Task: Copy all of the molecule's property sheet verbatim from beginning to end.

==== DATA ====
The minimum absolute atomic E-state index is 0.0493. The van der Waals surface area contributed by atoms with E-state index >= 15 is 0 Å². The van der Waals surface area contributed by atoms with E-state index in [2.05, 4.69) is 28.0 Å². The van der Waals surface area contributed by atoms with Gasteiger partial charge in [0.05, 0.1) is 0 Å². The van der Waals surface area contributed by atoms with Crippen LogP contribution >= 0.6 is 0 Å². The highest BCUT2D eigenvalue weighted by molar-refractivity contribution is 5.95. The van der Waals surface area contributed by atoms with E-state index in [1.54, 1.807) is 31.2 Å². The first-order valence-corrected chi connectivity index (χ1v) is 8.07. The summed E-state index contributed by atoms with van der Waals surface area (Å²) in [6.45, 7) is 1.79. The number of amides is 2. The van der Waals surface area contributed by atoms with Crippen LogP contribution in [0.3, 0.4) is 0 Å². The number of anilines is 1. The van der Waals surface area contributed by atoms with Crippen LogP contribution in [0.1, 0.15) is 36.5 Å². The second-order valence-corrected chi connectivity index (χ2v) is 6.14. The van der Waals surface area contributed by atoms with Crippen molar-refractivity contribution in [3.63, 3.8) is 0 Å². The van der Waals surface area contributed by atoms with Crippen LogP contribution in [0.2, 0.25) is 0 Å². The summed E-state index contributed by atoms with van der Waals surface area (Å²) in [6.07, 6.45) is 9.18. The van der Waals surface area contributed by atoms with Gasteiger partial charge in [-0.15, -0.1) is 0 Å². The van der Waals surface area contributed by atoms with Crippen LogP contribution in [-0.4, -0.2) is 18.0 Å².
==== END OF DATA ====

The minimum absolute atomic E-state index is 0.0493. The van der Waals surface area contributed by atoms with E-state index >= 15 is 0 Å². The van der Waals surface area contributed by atoms with E-state index in [2.05, 4.69) is 28.0 Å². The van der Waals surface area contributed by atoms with Gasteiger partial charge in [0.05, 0.1) is 0 Å². The van der Waals surface area contributed by atoms with Crippen LogP contribution >= 0.6 is 0 Å². The highest BCUT2D eigenvalue weighted by molar-refractivity contribution is 5.95. The van der Waals surface area contributed by atoms with E-state index in [1.54, 1.807) is 31.2 Å². The first-order valence-corrected chi connectivity index (χ1v) is 8.07. The summed E-state index contributed by atoms with van der Waals surface area (Å²) in [6.45, 7) is 1.79. The number of amides is 2. The van der Waals surface area contributed by atoms with Crippen LogP contribution in [0.3, 0.4) is 0 Å². The number of anilines is 1. The van der Waals surface area contributed by atoms with Crippen LogP contribution in [0.1, 0.15) is 36.5 Å². The second-order valence-corrected chi connectivity index (χ2v) is 6.14. The van der Waals surface area contributed by atoms with Crippen molar-refractivity contribution in [3.63, 3.8) is 0 Å². The van der Waals surface area contributed by atoms with Crippen LogP contribution in [0.2, 0.25) is 0 Å². The summed E-state index contributed by atoms with van der Waals surface area (Å²) in [6.07, 6.45) is 9.18. The van der Waals surface area contributed by atoms with Gasteiger partial charge in [-0.15, -0.1) is 0 Å². The van der Waals surface area contributed by atoms with Crippen LogP contribution in [-0.4, -0.2) is 18.0 Å².